A minimalist, no-JS front-end for Mastodon.
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Planiverse is a minimalist, no-JS front-end for Mastodon (or Pleroma, or anything supporting the Mastodon API).

The Web was once a document delivery platform. It's now an application platform, which is great if you want everything to be an application. But what if you don't? What if you use an older computer, or like using a text-only browser, or simply prefer to turn JavaScript off? This is the Mastodon front-end for you.

Target Browsers


Planiverse is under active development and is fairly pre-alpha. That said, it has enough features to use it on a daily basis, which I do. I'm adding features as I need them, but I would love to accept contributions and feature requests from other Fediverse-dwellers.

Currently implemented features are:

  • public and user timelines

  • pagination

  • posting, favouriting, reblogging, and replying to statuses

  • spoiler/content warnings

  • viewing status threads

  • status visibility

  • following accounts

  • viewing notifications

  • viewing image and video attachments

  • optional timestamps in Swatch Internet time (beats)

Features still to be implemented include:

  • searching accounts

  • deleting statuses

  • muting/blocking accounts

  • uploading attachments


Planiverse in surf

Planiverse in Lynx


I run Planiverse off my home server at jank.town/planiverse. Check out the Pleroma front-end for a more fully-featured and detailed description of my instance.

As the name implies, jank.town is slow and has no guaranteed uptime because it's hosted on my arse-end home server.

Getting Started


Planiverse is a PHP application using the Laravel 5.5 framework. It requires a database to store OAuth client credentials, but supports any database back-end that Laravel does so you can get your choice of SQLite, PostgreSQL, MariaDB, etc.

Minimum Requirements

  • PHP 7.0.0
  • A database back-end of your choice (SQLite, PostgreSQL, etc.)
  • Composer
  • Any hardware at all. Frankly I'd be surprised if there's anything this won't run on. I'm running it quite happily on my 550 MHz Cobalt Qube.


  1. Clone this repository.

     git clone https://github.com/FuzzJunket/planiverse.git
     cd planiverse
  2. Use Composer to install dependencies.

     composer install
  3. Copy .env.example to .env and edit it to configure your application. Be sure to set the following values:

    • APP_ENV: "local" for development, "production" for a live system.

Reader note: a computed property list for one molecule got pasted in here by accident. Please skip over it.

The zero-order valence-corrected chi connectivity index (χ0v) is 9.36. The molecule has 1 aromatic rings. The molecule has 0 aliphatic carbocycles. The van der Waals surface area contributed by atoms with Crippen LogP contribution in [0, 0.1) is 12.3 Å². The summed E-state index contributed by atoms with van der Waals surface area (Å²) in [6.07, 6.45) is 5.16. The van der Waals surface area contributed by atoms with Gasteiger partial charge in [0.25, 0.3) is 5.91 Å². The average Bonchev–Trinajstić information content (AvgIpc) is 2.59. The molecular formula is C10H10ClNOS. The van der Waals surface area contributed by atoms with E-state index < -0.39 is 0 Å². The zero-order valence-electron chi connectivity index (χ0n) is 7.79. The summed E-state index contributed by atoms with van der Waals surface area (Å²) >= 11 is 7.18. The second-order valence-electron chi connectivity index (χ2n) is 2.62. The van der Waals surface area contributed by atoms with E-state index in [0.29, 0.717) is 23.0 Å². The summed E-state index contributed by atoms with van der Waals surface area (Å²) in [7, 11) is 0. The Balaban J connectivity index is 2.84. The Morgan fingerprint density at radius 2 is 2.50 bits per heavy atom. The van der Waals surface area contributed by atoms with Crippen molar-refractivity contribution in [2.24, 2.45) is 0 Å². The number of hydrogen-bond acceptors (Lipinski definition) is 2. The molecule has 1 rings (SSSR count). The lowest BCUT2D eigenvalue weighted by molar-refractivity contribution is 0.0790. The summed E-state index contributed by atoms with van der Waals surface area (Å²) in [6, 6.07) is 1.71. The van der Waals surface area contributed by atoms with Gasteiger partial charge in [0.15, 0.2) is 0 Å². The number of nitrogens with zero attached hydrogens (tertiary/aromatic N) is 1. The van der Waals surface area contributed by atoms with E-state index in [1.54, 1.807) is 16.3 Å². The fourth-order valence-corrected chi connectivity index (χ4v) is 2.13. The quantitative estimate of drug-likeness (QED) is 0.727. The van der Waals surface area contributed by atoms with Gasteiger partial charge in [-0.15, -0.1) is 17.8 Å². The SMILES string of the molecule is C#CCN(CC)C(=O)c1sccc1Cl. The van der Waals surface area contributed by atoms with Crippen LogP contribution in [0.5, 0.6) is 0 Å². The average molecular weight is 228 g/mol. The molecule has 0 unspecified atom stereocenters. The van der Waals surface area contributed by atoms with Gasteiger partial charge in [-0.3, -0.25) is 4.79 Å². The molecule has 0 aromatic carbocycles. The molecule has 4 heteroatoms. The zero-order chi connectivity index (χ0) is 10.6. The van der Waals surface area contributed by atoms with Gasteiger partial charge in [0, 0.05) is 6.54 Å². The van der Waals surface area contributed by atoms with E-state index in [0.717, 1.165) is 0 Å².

• APP_KEY: A random 32-digit string.

    • APP_DEBUG: "true" for development, "false" for a live system.

    • APP_URL and MASTODON_REDIRECT: Update these values with the domain and path where you're hosting Planiverse. This may or may not be the same domain as your Mastodon instance.

    • DB_CONNECTION and DB_DATABASE: These use SQLite by default, but you may want something more heavy-duty for bigger installations.

    • MASTODON_DOMAIN: The URL of your Mastodon instance.

  4. If you're using SQLite, create the database file.

     touch database/database.sqlite
  5. Run the database migrations to configure your DB.

     php artisan migrate
  6. When running in development/testing mode you can run php artisan serve. For production environments you will want to configure your Web server to serve the application. See below for some example virtual host configurations.

Sample Server Configurations


Planiverse will happily run on the same domain as your Mastodon instance if you want to serve it from a sub-folder:

server {
    listen       443;
    server_name  example.com;

    ssl_certificate /etc/letsencrypt/live/example.com/fullchain.pem;
    ssl_certificate_key /etc/letsencrypt/live/example.com/privkey.pem;

    ssl_session_cache    shared:SSL:50m;
    ssl_session_timeout  5m;

    ssl_protocols  TLSv1 TLSv1.1 TLSv1.2;
    ssl_prefer_server_ciphers  on;

    # Force every request after an initial SSL connection to occur over HTTPS
    add_header  Strict-Transport-Security max-age=15768000;

    gzip_vary on;
    gzip_proxied any;
    gzip_comp_level 6;
    gzip_buffers 16 8k;
    gzip_http_version 1.1;
    gzip_types text/plain text/css application/json application/javascript text/xml application/xml application/xml+rss text/javascript application/activity+json application/atom+xml;

    # the nginx default is 1m, not enough for large media uploads
    client_max_body_size 16m;

    # Configure anything under /planiverse to point to the Planiverse front-end.
    location ^~ /planiverse {
        alias /var/www/planiverse/public;
        index index.php;
        try_files $uri $uri/ @planiverse;

        location ~* \.php {
            fastcgi_split_path_info ^(.+\.php)(/.*)$;
            include /etc/nginx/fastcgi_params;
            fastcgi_param SCRIPT_FILENAME /var/www/planiverse/public/index.php;

    location @planiverse {
        rewrite /planiverse/(.*)$ /planiverse/index.php?/$1 last;

    # Configure the root path to point to Pleroma.
    location / {
        add_header X-XSS-Protection "1; mode=block";
        add_header X-Permitted-Cross-Domain-Policies none;
        add_header X-Frame-Options DENY;
        add_header X-Content-Type-Options nosniff;
        add_header Referrer-Policy same-origin;
        add_header X-Download-Options noopen;

        proxy_http_version 1.1;
        proxy_set_header Upgrade $http_upgrade;
        proxy_set_header Connection "upgrade";
        proxy_set_header Host $http_host;

        proxy_pass  http://localhost:4000/;

    # We don't need .ht files with nginx.
    location ~ /\.ht {
        deny all;

Or, for a simpler configuration or to point to a remote Mastodon instance, you can host Planiverse on its own domain. Just configure it as a regular PHP application.